The Birds of Marco Island

Marco Island is an outstanding place for photographing birds. Birds that are somewhat commonplace for us, but wildly exotic if you’re from, oh, England for example. Or Massachusetts. As our photographer, Paul Sullivan, is. We’ll tell you what he has to do with OLLI at the end of this article, but first, let’s take a look at his photographs

Brown Pelican
Juvenile Brown Pelican

Pelicans frequent inland and coastal waters, where they feed principally on fish, catching them at or near the water surface. They are gregarious birds, travelling in flocks, hunting cooperatively, and breeding colonially. (Wikipedia)

Brown Pelican
Brown Pelican
Reddish Egret
Red-eared Slider
Osprey
Osprey

The osprey, also called sea hawk, river hawk, and fish hawk — is a diurnal, fish-eating bird of prey with a cosmopolitan range. It is a large raptor, reaching more than 60 cm (24 in) in length and 180 cm (71 in) across the wings. It is brown on the upper parts and predominantly greyish on the head and under parts. (Wikipedia)

Osprey
Osprey
Tasty snack
Snowy Egret
Green Heron Fledgling
Black Skimmer
Alligator
Fishermen

We’ll introduce you to the photographer in just a moment. But first we want to make you aware of some upcoming OLLI classes that will put you on your way to being a nature photographer.
The Basics: Getting the Most from You Digital Camera with Dave Lockwood
Master iPhone Cameras, Photos and More
Better Composition for Outdoor Photography with Donna McGrew

Introduction to Photo Processing with Dave Lockwood

Edit Your Photos with Microsoft Photos with Donna McGrew

Apple Photo Editing Basics for Your Mac with Jeanne Dyer

You can create opportunities to practice your new skills with two of our Shared Interest Groups (SIGs): the OLLI Shutterbugs and OLLI Outdoors.


Paul Sullivan has a background in physics and engineering and has a good understanding of how a camera works and what a photograph “is”. Since retiring a few years ago, he has spent his time studying and writing about photography and trying to understand what a photograph “does”. He is fascinated by a camera’s ability to capture, store, and retrieve actual photon data from the past and a photograph’s ability to transport and share these moments from history with everyone for eternity. He also had the good luck to become friends with Cath Mason while they were at Warwick University together. He was the best man at Cath’s wedding, and visited them on Cath’s recent vacation on Marco Island. Fortunately, he brought his camera along. Cath persuaded him to share his photos with us.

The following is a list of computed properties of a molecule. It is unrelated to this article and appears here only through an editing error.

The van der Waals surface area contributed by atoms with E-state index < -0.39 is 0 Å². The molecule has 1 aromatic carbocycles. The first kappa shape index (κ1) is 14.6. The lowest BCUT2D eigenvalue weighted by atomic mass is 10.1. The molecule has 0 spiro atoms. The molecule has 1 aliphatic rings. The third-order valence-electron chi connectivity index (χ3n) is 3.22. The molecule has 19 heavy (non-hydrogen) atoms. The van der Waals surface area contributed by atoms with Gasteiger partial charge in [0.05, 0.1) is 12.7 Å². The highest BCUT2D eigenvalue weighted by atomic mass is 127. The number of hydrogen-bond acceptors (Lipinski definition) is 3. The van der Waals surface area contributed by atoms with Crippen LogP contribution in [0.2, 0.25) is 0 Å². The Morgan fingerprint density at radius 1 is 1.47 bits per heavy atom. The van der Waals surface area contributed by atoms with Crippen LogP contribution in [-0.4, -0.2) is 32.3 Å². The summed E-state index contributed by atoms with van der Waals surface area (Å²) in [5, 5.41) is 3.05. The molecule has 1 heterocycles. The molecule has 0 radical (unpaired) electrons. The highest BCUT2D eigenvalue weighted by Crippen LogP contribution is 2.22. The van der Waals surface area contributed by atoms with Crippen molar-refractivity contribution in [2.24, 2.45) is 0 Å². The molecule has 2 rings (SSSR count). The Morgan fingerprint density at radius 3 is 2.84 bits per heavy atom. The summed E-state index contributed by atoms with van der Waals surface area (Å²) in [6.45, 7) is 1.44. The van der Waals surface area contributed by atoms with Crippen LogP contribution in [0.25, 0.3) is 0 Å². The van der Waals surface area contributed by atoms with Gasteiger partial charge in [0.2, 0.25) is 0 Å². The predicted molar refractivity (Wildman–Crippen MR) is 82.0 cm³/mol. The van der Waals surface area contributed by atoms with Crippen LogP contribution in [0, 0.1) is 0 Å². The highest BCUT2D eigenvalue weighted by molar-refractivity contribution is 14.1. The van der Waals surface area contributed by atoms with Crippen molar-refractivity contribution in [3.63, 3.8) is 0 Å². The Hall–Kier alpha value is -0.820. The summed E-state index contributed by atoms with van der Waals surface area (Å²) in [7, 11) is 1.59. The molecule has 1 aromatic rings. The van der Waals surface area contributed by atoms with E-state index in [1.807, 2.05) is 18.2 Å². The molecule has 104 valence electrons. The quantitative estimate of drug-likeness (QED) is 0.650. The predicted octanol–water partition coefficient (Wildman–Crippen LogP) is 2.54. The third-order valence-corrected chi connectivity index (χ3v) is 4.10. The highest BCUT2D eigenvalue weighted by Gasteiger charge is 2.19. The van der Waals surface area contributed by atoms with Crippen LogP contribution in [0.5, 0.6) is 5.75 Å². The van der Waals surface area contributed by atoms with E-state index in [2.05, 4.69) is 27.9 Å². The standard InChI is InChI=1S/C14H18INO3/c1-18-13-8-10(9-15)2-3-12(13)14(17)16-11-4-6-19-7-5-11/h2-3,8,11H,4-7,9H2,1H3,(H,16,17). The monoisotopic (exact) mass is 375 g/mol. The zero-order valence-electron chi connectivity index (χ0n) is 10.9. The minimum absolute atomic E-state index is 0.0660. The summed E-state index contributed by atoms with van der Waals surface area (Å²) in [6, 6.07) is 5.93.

Kudos to Diane White for her help in identifying the turtle and most of the birds.

5 Replies to “The Birds of Marco Island”

  1. Hi Paul, your photos are WONDERFUL! The close-up of the sea hawk is priceless . . . Such artistry!
    I see many birds and other creatures in the back of my house: sea hawks, cardinals, egrets, herons, turtles, deer, and foxes. “My” two baby human-size alligators sun themselves in my backyard next to the pond. Once a heron scared one and he jumped in the water–such lack of character!

  2. These are wonderful photographs. Each one is stunning. Paul Sullivan has a great sense of composition. He has captured the essence of his subjects from the clumsy charm of the brown pelican to the sinister snout of the alligator. I even found the close up of the” lubber” on the contrasting stones somewhat appealing .
    I particularly like the shape , the movement and the muted colours of the Fishermen.
    I hope that he returns to Florida and shares more of his work with us.
    Thanks Cath for persuading him to show his remarkable photos.

  3. Amazing photos! Thank you for sharing. I love watching animals, even when it’s just around the pond in my backyard.

Leave a Reply

Your email address will not be published. Required fields are marked *